The other evening, my husband and I were driving together. It’s rare these days to have a moment of privacy so I took the opportunity to ask him how he was doing. At first he gave me the standard, “Fine” answer but I dug deeper. With all that’s coming at us with Mom in rehab and trying to keep Dad safe on his own, work and the daily situations of life like car repair, I wanted to know what was really on his heart.
“No,” I said. “How are you really doing? How are you handling all that’s coming at you right now?”
He looked ahead and sighed. “I feel as if I’m watching a train wreck in slow motion and there’s nothing I can do to stop it,” he said.
Tears welled up in my eyes and I reached over for his hand. There was nothing I could say. It was an apt description of watching a parent succumb to Alzheimer’s.
Meanwhile, across town, a friend of mine was coming home after being at the hospital all day with her mother. She was exhausted, developing a sore throat and deeply discouraged. Her mother had driven into a tree in the parking lot of her apartment complex. She had a broken nose, the front end of the car was a mess but she had no recollection of the accident. She doesn’t understand why everyone keeps telling her her memory isn’t good, nor why they want her to stop driving.
In yet another part of town, a niece was trying to spend time recollecting with her confused uncle who had severely broken a hip after a fall and would pass away a couple days later, leaving a wife who also has dementia.
And on it goes. I could tell you about an aunt who lives in Texas and was found in Oklahoma after driving for a day and a half, forgetting where she was going, or the woman who left her apartment in Ohio on foot, trying to find her house in Chicago. She hadn’t lived there in over fifty years. Currently, there are over 5 million people in America with Alzheimer’s and each of them have a story. Their story, in turn, ripples out to touch others. Millions of people are involved with either developing this disease or caring for someone with it.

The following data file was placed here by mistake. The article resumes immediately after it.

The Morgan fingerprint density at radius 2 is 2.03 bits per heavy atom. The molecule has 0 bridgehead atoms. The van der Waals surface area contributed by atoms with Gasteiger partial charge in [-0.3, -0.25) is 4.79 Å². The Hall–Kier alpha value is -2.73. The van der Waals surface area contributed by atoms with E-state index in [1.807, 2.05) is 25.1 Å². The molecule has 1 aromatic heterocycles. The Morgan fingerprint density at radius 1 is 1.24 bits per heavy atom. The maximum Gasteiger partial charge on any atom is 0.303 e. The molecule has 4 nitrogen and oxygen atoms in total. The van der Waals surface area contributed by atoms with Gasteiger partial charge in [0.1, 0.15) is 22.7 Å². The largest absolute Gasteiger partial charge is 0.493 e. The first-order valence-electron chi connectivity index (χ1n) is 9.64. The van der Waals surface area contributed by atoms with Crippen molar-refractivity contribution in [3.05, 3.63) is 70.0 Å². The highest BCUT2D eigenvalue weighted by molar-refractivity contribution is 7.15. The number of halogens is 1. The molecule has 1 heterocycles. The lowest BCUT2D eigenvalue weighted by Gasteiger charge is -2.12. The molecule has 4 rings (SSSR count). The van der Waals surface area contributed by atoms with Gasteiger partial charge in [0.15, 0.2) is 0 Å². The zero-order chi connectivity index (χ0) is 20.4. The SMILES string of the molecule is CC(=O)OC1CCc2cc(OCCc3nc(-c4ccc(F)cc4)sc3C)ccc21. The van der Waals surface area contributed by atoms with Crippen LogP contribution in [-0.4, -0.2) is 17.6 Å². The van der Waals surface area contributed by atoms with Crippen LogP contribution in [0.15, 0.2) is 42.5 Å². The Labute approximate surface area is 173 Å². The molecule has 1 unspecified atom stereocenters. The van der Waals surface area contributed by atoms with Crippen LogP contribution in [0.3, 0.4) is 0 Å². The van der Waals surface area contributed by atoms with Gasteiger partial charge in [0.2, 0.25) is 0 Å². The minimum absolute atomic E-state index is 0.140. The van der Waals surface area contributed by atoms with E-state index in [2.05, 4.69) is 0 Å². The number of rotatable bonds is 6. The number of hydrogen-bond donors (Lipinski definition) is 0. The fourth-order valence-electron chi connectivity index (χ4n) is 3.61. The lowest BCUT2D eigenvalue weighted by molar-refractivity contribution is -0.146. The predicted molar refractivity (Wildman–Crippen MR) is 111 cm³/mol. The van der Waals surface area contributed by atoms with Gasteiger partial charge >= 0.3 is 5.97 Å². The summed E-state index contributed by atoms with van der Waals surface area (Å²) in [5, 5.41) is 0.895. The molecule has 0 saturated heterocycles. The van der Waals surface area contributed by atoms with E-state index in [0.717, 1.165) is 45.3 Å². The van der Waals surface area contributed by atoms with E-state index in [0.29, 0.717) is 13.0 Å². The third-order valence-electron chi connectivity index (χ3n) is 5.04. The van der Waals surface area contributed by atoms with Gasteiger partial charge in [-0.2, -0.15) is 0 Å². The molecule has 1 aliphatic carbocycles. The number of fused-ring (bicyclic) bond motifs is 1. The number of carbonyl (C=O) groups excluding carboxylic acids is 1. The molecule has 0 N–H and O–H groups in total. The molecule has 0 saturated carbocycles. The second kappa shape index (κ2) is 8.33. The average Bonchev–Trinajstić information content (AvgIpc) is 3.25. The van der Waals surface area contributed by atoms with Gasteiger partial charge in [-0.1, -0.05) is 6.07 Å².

Dementia is taking a huge toll on individuals, families, communities and the nation. And yet, a chronic underinvestment in Alzheimer’s research persists. If you are interested in advocating for more funding for a disease that none of us is safe from, please consider writing your representative. You can go to https://act.alz.org/site/Advocacy?cmd=display&page=UserAction&id=1295 to fill out a form urging action.
Bread Head - a film
Surgery was successful, I'm happy to report. My leg is sore, but getting better every day. I'll spare you a photo of the scars. I've been on pain meds most the week and feeling a bit disconnected, so I'll also spare you my writing.
However, you may be interested in a new documentary being made about the relationship between dementia and food choices. It's called Bread Head. You can find information about it at the following link - just copy and paste it into your browser: https://www.kickstarter.com/projects/maxlugavere/bread-head-can-we-prevent-americas-most-feared-dis
The young filmmaker says, "This is not another documentary exposing the hardships of dementia. There are plenty of those.BREAD HEAD (working title) will be the first documentary to investigate the empowering science that is happening in labs and clinics today to help us beat it. Because changes in the brain begin decades before Alzheimer's symptoms, the absolute best way we can move the needle on this disease is through minimizing risk when it matters most."